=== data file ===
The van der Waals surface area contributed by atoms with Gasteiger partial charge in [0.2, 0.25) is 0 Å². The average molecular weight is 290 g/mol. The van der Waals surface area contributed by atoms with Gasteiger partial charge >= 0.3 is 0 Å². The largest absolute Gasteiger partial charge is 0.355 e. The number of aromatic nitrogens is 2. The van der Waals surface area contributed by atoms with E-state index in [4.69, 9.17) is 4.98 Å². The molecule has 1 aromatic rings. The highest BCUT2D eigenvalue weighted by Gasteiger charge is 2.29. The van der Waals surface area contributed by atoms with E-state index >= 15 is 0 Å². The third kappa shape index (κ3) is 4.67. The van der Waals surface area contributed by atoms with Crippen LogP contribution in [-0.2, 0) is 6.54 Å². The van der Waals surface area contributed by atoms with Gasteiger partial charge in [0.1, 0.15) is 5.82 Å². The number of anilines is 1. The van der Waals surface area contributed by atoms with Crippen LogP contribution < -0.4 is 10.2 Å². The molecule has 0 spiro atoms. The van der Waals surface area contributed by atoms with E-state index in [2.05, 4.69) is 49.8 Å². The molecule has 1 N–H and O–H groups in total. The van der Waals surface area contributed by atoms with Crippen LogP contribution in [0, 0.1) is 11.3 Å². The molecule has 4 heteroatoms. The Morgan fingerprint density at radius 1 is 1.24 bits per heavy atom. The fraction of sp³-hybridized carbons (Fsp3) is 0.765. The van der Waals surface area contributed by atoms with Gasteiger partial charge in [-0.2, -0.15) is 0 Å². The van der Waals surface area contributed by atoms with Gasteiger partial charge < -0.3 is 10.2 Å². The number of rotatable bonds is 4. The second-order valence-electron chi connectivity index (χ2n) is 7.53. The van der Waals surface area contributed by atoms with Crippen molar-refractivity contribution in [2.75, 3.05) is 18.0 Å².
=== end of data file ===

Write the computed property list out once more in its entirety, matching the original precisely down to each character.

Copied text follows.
The van der Waals surface area contributed by atoms with Gasteiger partial charge in [0.2, 0.25) is 0 Å². The average molecular weight is 290 g/mol. The van der Waals surface area contributed by atoms with Gasteiger partial charge >= 0.3 is 0 Å². The largest absolute Gasteiger partial charge is 0.355 e. The number of aromatic nitrogens is 2. The van der Waals surface area contributed by atoms with E-state index in [4.69, 9.17) is 4.98 Å². The molecule has 1 aromatic rings. The highest BCUT2D eigenvalue weighted by Gasteiger charge is 2.29. The van der Waals surface area contributed by atoms with E-state index >= 15 is 0 Å². The third kappa shape index (κ3) is 4.67. The van der Waals surface area contributed by atoms with Crippen LogP contribution in [-0.2, 0) is 6.54 Å². The van der Waals surface area contributed by atoms with Gasteiger partial charge in [0.1, 0.15) is 5.82 Å². The number of anilines is 1. The van der Waals surface area contributed by atoms with Crippen LogP contribution < -0.4 is 10.2 Å². The molecule has 0 spiro atoms. The van der Waals surface area contributed by atoms with E-state index in [2.05, 4.69) is 49.8 Å². The molecule has 1 N–H and O–H groups in total. The van der Waals surface area contributed by atoms with Crippen LogP contribution in [0, 0.1) is 11.3 Å². The molecule has 4 heteroatoms. The Morgan fingerprint density at radius 1 is 1.24 bits per heavy atom. The fraction of sp³-hybridized carbons (Fsp3) is 0.765. The van der Waals surface area contributed by atoms with Gasteiger partial charge in [-0.2, -0.15) is 0 Å². The van der Waals surface area contributed by atoms with Gasteiger partial charge < -0.3 is 10.2 Å². The number of rotatable bonds is 4. The second-order valence-electron chi connectivity index (χ2n) is 7.53. The van der Waals surface area contributed by atoms with Crippen molar-refractivity contribution in [2.75, 3.05) is 18.0 Å².